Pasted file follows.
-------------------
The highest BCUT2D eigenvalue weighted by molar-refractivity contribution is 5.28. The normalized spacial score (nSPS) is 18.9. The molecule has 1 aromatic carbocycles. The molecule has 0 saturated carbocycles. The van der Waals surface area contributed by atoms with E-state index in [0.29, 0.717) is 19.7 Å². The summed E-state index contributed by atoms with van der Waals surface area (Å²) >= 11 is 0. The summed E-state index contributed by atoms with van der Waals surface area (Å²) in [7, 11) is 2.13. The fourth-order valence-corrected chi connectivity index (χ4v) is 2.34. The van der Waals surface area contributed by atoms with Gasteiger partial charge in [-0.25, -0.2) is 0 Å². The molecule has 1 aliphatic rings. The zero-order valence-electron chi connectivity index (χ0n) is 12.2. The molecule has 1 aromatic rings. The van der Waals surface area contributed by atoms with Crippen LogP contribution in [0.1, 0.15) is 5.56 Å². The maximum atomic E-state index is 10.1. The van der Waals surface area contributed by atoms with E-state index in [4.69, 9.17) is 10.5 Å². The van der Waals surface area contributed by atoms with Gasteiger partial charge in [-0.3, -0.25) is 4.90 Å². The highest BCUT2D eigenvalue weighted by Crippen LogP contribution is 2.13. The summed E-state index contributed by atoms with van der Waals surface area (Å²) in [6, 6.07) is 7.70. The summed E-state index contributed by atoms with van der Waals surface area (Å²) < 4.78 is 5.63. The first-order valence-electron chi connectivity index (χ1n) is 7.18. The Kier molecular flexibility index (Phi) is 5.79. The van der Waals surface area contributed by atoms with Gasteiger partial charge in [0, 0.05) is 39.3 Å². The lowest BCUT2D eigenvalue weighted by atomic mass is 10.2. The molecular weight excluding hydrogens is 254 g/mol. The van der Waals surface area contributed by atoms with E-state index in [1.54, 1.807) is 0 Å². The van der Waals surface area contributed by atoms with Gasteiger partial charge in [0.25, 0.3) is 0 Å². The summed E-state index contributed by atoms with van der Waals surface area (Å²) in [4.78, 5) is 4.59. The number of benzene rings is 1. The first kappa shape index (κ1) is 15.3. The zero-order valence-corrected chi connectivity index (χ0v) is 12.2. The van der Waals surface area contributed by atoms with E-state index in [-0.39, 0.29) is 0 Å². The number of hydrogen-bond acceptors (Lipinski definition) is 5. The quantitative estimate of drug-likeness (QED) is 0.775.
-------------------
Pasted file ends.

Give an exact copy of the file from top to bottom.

The highest BCUT2D eigenvalue weighted by molar-refractivity contribution is 5.28. The normalized spacial score (nSPS) is 18.9. The molecule has 1 aromatic carbocycles. The molecule has 0 saturated carbocycles. The van der Waals surface area contributed by atoms with E-state index in [0.29, 0.717) is 19.7 Å². The summed E-state index contributed by atoms with van der Waals surface area (Å²) >= 11 is 0. The summed E-state index contributed by atoms with van der Waals surface area (Å²) in [7, 11) is 2.13. The fourth-order valence-corrected chi connectivity index (χ4v) is 2.34. The van der Waals surface area contributed by atoms with Gasteiger partial charge in [-0.25, -0.2) is 0 Å². The molecule has 1 aliphatic rings. The zero-order valence-electron chi connectivity index (χ0n) is 12.2. The molecule has 1 aromatic rings. The van der Waals surface area contributed by atoms with Crippen LogP contribution in [0.1, 0.15) is 5.56 Å². The maximum atomic E-state index is 10.1. The van der Waals surface area contributed by atoms with E-state index in [4.69, 9.17) is 10.5 Å². The van der Waals surface area contributed by atoms with Gasteiger partial charge in [-0.3, -0.25) is 4.90 Å². The highest BCUT2D eigenvalue weighted by Crippen LogP contribution is 2.13. The summed E-state index contributed by atoms with van der Waals surface area (Å²) in [6, 6.07) is 7.70. The summed E-state index contributed by atoms with van der Waals surface area (Å²) < 4.78 is 5.63. The first-order valence-electron chi connectivity index (χ1n) is 7.18. The Kier molecular flexibility index (Phi) is 5.79. The van der Waals surface area contributed by atoms with Gasteiger partial charge in [0, 0.05) is 39.3 Å². The lowest BCUT2D eigenvalue weighted by atomic mass is 10.2. The molecular weight excluding hydrogens is 254 g/mol. The van der Waals surface area contributed by atoms with E-state index in [1.54, 1.807) is 0 Å². The van der Waals surface area contributed by atoms with Gasteiger partial charge in [0.25, 0.3) is 0 Å². The summed E-state index contributed by atoms with van der Waals surface area (Å²) in [4.78, 5) is 4.59. The number of benzene rings is 1. The first kappa shape index (κ1) is 15.3. The zero-order valence-corrected chi connectivity index (χ0v) is 12.2. The van der Waals surface area contributed by atoms with E-state index in [-0.39, 0.29) is 0 Å². The number of hydrogen-bond acceptors (Lipinski definition) is 5. The quantitative estimate of drug-likeness (QED) is 0.775.